The government released the final version of its Transport Masterplan earlier today, along with the light rail feasibility study (Sydney’s Light Rail Future), in which it announced its final decision on some key transport projects. The uncertainty stemmed from differing reports handed down by both Transport for NSW (the Transport Masterplan) and Infrastructure NSW (First Things First), which the government had to reconcile. Where both reports agreed, the recommendations were adopted, and where they conflicted, Transport for NSW got the final say every time. As a result, a 2nd Harbour Crossing will be happening, the CBD bus tunnel has been rejected, light rail will be built all the way from Circular Quay to Randwick (rather than a truncated version from Central to Randwick), and a second Sydney Airport at Badgerys Creek was rejected. I think the last one was the wrong call, but it’s more of an issue for the federal government, so it’s not too concerning.
The most high profile debate was between light rail on George St or a bus tunnel through the CBD. While I didn’t agree with everything in the Infrastructure NSW Report, one thing I did appreciate about it was how it prioritised the projects with lower cost to the taxpayer, thus ensuring that more of them could be built. It did this through user pays tollways, finding ways to get more out of the existing infrastructure, looking for ways of obtaining the same outcome for a lower cost, etc. It was therefore quite strange to see this report endorsing the bus tunnel option, which cost $2bn, over light rail through the CBD, the George St portion of which cost $500m. The reason for this appears to be that Infrastructure NSW set out with the goal of finding out how to make sure light rail didn’t happen, rather than finding the best way of maximising mobility for the greatest number of people. As a result, it ended up with this bizarre recommendation.
Transport for NSW tears the bus tunnel to shreds:
It would not be feasible to build an underground tunnel between Wynyard and Town Hall due to existing building basements and tunnels. In addition, ventilation, access and safety are significant viability issues.
To provide the necessary bus capacity, the bus tunnel would need to be four lanes wide and provide wide platforms. This is likely to be physically unfeasible and economically unviable.
Infrastructure NSW has estimated it would cost $2 billion to build a tunnel in the CBD. The city component of the CBD and South East Light Rail project is a quarter of the cost – about $500 million – and will deliver significantly greater benefits for Sydney.
Building connections to the Cross City Tunnel and Sydney Harbour Bridge, redeveloping two major train stations and building a new bus tunnel will present a number of untested construction impacts on the CBD. Building new bus stations would have an impact on the operation of Town Hall and Wynyard Stations, affecting the journey of approximately 140,000 passengers every weekday. – Transport for NSW (13 Dec, 2012), Sydney’s Light Rail Future (page 26)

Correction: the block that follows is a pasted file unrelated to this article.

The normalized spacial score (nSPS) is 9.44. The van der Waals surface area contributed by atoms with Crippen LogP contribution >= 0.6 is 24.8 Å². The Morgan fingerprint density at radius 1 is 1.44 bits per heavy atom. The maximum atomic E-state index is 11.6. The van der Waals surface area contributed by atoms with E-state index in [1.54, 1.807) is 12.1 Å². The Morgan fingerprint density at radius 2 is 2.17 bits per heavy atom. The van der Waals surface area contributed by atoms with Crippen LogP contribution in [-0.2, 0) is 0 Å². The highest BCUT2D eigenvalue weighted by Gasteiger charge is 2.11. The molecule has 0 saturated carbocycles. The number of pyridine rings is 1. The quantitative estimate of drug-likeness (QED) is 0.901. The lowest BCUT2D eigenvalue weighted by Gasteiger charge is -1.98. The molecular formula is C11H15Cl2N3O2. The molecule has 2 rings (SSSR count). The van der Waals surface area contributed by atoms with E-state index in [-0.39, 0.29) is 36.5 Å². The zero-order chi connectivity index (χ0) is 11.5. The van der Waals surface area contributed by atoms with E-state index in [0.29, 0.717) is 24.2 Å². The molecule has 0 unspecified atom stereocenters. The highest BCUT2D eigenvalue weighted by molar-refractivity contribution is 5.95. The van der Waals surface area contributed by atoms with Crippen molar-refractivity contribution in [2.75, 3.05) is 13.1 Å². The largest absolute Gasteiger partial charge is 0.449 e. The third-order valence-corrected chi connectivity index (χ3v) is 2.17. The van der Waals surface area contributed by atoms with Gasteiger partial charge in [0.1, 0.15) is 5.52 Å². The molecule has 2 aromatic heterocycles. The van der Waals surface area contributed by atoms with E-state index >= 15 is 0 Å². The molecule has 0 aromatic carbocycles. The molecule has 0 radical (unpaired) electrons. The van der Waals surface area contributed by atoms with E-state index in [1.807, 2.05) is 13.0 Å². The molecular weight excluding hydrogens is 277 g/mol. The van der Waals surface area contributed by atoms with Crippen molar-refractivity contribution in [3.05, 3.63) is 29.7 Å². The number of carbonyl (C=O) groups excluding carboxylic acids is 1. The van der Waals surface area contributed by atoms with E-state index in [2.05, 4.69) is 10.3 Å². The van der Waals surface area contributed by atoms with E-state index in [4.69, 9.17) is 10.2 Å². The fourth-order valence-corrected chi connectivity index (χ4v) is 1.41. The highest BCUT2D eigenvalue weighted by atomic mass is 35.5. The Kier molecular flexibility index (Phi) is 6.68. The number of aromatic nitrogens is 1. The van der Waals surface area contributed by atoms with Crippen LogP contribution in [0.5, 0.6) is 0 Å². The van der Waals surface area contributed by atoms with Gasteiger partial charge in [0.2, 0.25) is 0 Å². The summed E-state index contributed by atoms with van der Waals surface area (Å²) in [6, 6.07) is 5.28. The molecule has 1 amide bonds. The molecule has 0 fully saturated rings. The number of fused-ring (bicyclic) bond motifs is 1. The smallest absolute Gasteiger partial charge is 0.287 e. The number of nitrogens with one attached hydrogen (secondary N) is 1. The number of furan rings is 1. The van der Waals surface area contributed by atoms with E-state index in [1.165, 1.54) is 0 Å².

Ultimately the debate within cabinet appeared to boil down to 2 things: cost and disruption. The cost, at $500m, was not insignificant, but much cheaper than the alternative of the bus tunnel, and though doing nothing would have been cheaper, it was probably not seen as a viable option. Cabinet was also concerned about disruption to the CBD right around the next election in 2015, so work will instead begin on the Randwick to Central Station portion, before starting on the George St portion later on.
All up, the new light rail line will cost $1.6bn in total to build, and will not open until 2019 or 2020 when the entire line is completed. When it does, it will be accompanied by a restructure of many of the bus routes through the city. The current bus routes is a spaghetti map of confusing and cris-crossing lines through the CBD. This will change, with buses to travel along one of 4 major corridors: 3 North-South corridors (Elizabeth St, Clarence St/York St, and Sussex St) plus one East-West corridor (Park St/Druitt St). This will allow for a simpler network that relies on high frequencies and interchanges by commuters. Integrated fares are an essential reform required to make sure that this works, allowing commuters to pay the same to get from A to B, regardless of how they get there, rather than the current situation where they are penalised financially for the inconvenience of having to make an interchange. Word is that cabinet will make a decision on fares in the new year, and this simple decision could possibly be the most important one that it makes in regards to transport.
The report also talks about considering further light rail in the longer term (10 to 20 years or further into the future). These include Victoria Rd, Parramatta Rd, an extension South to Maroubra or Malabar from Kingsford along Anzac Parade, an extension to Barangaroo from Circular Quay along Walsh Bay, and Parramatta Council’s Western Sydney light rail. The draft Transport Masterplan suggests the highest priority will go to light rail on Victoria Rd (though it might potentially end up as Bus Rapid Transit), though I’d give the Western Sydney light rail proposal a wild card chance of happening, particularly if it utilises the Carlingford Line to connect Parramatta to Macquarie Park.